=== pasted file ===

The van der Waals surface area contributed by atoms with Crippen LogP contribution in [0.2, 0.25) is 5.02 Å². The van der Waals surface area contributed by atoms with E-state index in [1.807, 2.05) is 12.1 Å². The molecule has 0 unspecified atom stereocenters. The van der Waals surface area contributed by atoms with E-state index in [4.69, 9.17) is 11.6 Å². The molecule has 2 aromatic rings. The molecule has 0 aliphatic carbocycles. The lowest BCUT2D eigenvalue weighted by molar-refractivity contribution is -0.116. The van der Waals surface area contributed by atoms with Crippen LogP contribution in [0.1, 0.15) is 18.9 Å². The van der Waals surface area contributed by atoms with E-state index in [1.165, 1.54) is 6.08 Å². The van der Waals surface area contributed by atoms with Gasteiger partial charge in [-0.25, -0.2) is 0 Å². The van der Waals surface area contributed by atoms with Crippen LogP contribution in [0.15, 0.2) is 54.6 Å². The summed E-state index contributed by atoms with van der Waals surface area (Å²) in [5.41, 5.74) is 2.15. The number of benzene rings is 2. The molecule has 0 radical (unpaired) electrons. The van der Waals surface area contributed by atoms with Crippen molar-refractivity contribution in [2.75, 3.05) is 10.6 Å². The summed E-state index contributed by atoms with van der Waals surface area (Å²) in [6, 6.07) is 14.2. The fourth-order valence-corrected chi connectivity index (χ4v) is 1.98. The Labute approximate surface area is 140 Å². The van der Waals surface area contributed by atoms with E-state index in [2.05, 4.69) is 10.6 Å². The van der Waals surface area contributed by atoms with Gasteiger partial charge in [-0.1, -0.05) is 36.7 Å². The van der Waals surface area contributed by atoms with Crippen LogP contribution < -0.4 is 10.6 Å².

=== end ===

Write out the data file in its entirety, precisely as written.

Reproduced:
The van der Waals surface area contributed by atoms with Crippen LogP contribution in [0.2, 0.25) is 5.02 Å². The van der Waals surface area contributed by atoms with E-state index in [1.807, 2.05) is 12.1 Å². The molecule has 0 unspecified atom stereocenters. The van der Waals surface area contributed by atoms with E-state index in [4.69, 9.17) is 11.6 Å². The molecule has 2 aromatic rings. The molecule has 0 aliphatic carbocycles. The lowest BCUT2D eigenvalue weighted by molar-refractivity contribution is -0.116. The van der Waals surface area contributed by atoms with Crippen LogP contribution in [0.1, 0.15) is 18.9 Å². The van der Waals surface area contributed by atoms with E-state index in [1.165, 1.54) is 6.08 Å². The van der Waals surface area contributed by atoms with Gasteiger partial charge in [-0.25, -0.2) is 0 Å². The van der Waals surface area contributed by atoms with Crippen LogP contribution in [0.15, 0.2) is 54.6 Å². The summed E-state index contributed by atoms with van der Waals surface area (Å²) in [5.41, 5.74) is 2.15. The number of benzene rings is 2. The molecule has 0 radical (unpaired) electrons. The van der Waals surface area contributed by atoms with Crippen molar-refractivity contribution in [2.75, 3.05) is 10.6 Å². The summed E-state index contributed by atoms with van der Waals surface area (Å²) in [6, 6.07) is 14.2. The fourth-order valence-corrected chi connectivity index (χ4v) is 1.98. The Labute approximate surface area is 140 Å². The van der Waals surface area contributed by atoms with E-state index in [2.05, 4.69) is 10.6 Å². The van der Waals surface area contributed by atoms with Gasteiger partial charge in [-0.1, -0.05) is 36.7 Å². The van der Waals surface area contributed by atoms with Crippen LogP contribution < -0.4 is 10.6 Å².